A medical study fails to show significant harm from Texas's defunding of Planned Parenthood.
A recent New England Journal of Medicine study has the mainstream media swooning. Ever since Texas excluded Planned Parenthood from its state health-care program in 2011, countless media outlets have been eager to find evidence of negative public-health consequences.
At first glance, the NEJM study appears to serve that purpose nicely. It purportedly shows that after Texas defunded Planned Parenthood in 2011, contraceptive claims went down and Medicaid births went up. The study was released this Wednesday and has already received overwhelmingly positive coverage from a number of mainstream-media outlets, including The Dallas Morning News, Vox, and the Los Angeles Times.
That said, a closer look at the study indicates that the results are considerably more nuanced. Most importantly, the study analyzes Medicaid births only among a specific subset of Texas women — those receiving injectable contraceptives through the Texas Women's Health Program (TWHP). It did not consider Medicaid births among Texas women receiving other kinds of contraceptives though the TWHP. It also did not consider data on either unintended pregnancies or abortions — both of which would be useful in evaluating the impact of the state's decision to defund Planned Parenthood.
This New England Journal of Medicine study begins by analyzing claims for three types of contraceptives covered by the state-funded TWHP: 1) long-acting reversible contraceptive (LARC) methods, 2) injectable contraceptives, and 3) short-acting hormonal methods (pills, patches, and the like). After Planned Parenthood was excluded from the state health-care program, claims for both LARC methods and injectable contraceptives went down. Interestingly, however, the authors acknowledge that there was no statistically significant decline in claims for short-acting hormonal methods of contraception.
All in all, the data here is uncontroversial. A number of other analyses have shown a reduction in contraceptive claims among women participating in the TWHP since 2011. What is getting the most attention is the finding that Medicaid births increased after Planned Parenthood was excluded from the state health program. That said, this finding is being misreported, and there is much less here than meets the eye.
There are three problems with how this finding is being spun.
1. No evidence of overall Medicaid births' going up.
Again, the New England Journal of Medicine authors looked at Medicaid births only among a particular subset of Texas women — those who lived in a county with a Planned Parenthood affiliate and received injectable contraceptives though a state program. Contrary to what is being reported by some media outlets, the report did not analyze data on overall Medicaid births. It fails to provide data on Medicaid births among women receiving other kinds of contraceptives (LARCs or hormonal contraceptives).
2. No data on either abortions or unintended pregnancies.
The study does not provide any information on trends in either abortion or unintended pregnancies among women receiving injectable contraceptives. If abortion numbers declined among this group of women, it is possible that the unintended pregnancy rate would have remained the same even as births to Medicaid-eligible women rose.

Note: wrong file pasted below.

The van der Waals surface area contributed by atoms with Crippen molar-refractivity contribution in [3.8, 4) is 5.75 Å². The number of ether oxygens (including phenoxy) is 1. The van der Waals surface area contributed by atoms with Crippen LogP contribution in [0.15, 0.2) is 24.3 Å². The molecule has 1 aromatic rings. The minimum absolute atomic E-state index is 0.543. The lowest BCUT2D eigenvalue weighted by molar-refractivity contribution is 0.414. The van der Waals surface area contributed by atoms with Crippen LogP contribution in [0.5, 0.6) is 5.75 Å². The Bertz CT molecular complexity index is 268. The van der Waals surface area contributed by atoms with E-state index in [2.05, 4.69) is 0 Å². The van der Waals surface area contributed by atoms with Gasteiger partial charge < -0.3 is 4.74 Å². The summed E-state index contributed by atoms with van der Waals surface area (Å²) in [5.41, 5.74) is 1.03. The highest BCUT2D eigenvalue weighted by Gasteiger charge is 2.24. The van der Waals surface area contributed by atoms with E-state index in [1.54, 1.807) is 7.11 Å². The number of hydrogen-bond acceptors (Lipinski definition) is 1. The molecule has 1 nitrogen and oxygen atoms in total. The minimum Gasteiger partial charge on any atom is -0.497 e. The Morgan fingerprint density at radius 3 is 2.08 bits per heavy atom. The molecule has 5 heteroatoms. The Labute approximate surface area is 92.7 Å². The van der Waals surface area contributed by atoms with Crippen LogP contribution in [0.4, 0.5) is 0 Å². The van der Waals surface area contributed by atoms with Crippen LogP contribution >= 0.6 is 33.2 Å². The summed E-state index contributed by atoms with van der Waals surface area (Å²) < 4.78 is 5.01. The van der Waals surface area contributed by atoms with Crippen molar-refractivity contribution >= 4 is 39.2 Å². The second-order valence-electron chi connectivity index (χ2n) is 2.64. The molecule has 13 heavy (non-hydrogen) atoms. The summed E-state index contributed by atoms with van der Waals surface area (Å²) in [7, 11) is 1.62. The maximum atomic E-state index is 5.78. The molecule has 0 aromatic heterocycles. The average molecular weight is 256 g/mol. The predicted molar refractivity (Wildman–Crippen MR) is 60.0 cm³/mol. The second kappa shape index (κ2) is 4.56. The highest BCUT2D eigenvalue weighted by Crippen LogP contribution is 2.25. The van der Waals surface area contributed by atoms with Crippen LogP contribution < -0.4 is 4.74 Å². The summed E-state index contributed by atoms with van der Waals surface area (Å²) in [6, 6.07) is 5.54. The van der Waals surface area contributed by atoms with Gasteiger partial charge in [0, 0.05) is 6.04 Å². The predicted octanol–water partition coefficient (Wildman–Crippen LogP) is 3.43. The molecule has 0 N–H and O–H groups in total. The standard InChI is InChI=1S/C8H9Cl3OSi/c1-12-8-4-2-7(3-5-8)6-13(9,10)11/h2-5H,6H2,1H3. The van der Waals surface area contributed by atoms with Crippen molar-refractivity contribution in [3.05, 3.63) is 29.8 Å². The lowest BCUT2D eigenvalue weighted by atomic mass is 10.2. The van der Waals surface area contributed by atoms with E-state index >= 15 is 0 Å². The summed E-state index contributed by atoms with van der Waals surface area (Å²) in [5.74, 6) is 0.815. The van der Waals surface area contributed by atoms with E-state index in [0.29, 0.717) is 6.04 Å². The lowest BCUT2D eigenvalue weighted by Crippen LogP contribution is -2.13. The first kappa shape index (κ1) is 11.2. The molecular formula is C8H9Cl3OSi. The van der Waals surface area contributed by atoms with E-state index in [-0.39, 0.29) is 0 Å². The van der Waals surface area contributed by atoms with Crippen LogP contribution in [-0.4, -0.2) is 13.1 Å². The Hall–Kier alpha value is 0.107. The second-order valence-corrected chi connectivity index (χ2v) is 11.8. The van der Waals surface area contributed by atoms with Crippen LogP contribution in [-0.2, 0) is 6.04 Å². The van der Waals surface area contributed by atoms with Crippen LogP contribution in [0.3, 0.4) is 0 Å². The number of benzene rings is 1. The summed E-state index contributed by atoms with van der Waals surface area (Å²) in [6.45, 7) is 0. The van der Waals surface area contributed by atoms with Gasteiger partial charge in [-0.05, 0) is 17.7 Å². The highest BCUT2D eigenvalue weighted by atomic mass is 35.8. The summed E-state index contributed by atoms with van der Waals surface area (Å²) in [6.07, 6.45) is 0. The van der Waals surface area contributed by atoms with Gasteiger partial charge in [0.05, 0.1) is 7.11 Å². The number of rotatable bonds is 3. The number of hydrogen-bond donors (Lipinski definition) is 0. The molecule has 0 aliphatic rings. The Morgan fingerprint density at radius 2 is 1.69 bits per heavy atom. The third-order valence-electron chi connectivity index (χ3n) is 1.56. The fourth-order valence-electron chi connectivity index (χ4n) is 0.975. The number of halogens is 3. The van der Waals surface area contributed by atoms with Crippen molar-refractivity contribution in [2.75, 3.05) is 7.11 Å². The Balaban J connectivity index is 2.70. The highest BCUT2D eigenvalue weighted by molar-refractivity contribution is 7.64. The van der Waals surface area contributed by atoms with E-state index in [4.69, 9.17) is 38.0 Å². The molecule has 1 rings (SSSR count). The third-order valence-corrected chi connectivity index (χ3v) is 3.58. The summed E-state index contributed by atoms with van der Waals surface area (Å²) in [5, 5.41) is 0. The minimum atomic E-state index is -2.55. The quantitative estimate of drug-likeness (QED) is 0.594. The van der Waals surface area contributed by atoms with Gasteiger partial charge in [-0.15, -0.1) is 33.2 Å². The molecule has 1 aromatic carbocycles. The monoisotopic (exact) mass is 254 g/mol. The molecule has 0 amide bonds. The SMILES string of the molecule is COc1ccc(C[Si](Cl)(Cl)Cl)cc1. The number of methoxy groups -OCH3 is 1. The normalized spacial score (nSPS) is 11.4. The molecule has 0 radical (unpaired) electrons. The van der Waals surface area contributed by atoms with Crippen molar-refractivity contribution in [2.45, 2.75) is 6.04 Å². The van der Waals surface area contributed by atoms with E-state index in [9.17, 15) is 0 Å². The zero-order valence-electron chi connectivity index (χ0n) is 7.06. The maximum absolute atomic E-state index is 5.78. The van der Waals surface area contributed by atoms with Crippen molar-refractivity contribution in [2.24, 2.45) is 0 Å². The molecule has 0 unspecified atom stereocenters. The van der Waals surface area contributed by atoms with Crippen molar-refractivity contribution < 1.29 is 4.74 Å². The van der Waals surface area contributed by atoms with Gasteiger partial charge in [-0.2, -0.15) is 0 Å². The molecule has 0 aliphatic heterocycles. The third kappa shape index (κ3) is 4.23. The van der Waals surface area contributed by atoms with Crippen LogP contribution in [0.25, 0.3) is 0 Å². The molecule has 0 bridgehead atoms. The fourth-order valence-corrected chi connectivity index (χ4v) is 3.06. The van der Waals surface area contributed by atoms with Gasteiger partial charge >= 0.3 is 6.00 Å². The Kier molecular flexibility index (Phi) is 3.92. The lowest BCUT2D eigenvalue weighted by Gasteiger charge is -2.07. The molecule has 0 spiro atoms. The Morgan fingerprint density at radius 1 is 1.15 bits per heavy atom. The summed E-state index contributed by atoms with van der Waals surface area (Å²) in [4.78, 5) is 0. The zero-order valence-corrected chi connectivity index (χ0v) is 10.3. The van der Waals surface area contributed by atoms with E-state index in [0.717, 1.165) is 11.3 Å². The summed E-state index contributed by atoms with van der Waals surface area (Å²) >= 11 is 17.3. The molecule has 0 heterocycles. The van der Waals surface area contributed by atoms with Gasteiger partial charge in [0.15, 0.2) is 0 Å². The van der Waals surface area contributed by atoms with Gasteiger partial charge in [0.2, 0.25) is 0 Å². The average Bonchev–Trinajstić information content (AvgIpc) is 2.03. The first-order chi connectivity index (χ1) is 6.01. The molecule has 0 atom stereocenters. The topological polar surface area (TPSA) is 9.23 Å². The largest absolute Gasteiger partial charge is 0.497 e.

3. Only a slight increase in Medicaid births.
In 2011, 529 women who resided in a county with a Planned Parenthood affiliate and received injectable contraceptives had a Medicaid-covered childbirth. In 2012, after Planned Parenthood was defunded, that number increased to 566. This is an increase of about 7 percent, hardly a dramatic spike upwards. Overall, the study finds that 37 additional women in one state-funded contraceptive program had a Medicaid funded birth. This is not evidence of a public-health crisis.
The media and the academic community have worked tirelessly to generate some evidence of negative public-health consequences after Texas excluded Planned Parenthood from the state health-care program in 2011. They have not found much.
Last September, New York Times columnist Gail Collins cited George Washington University law professor Sara Rosenbaum as her source for a claim that unintended pregnancies increased in Texas after Planned Parenthood was defunded. However, Rosenbaum had not done any research that found an increase in unintended pregnancies in Texas. She wrote an analysis that predicted an increase in unintended pregnancies, but provided no data indicating an actual increase. When I brought this to the attention of both Collins and Rosenbaum, neither took steps to issue a correction.
It is disappointing to see the New England Journal of Medicine once again use its prestige and influence in such a partisan manner. The release of this study was doubtless timed to coincide with oral arguments in Zubik v. Burwell on the Department of Health and Human Services contraception mandate.
Unfortunately, this has become standard operating procedure for the New England Journal of Medicine. During the debate over the Affordable Care Act in 2010, it published a very superficial analysis of abortion trends in Massachusetts to make the case that wider health-care coverage could reduce the abortion rate. In reality, abortion numbers in Massachusetts had been falling for a long time, as they are virtually everywhere, and the enactment of Commonwealth Care in 2006 had little impact on the trend.
Overall good public-health data from Texas indicates that since Planned Parenthood was defunded, abortions have gone down significantly. Additionally, the overall birth rate has gone down slightly. Most importantly, there is no evidence that the unintended-pregnancy rate has gone up. Sadly, but unsurprisingly, these important statistics have gone largely unreported by the mainstream media.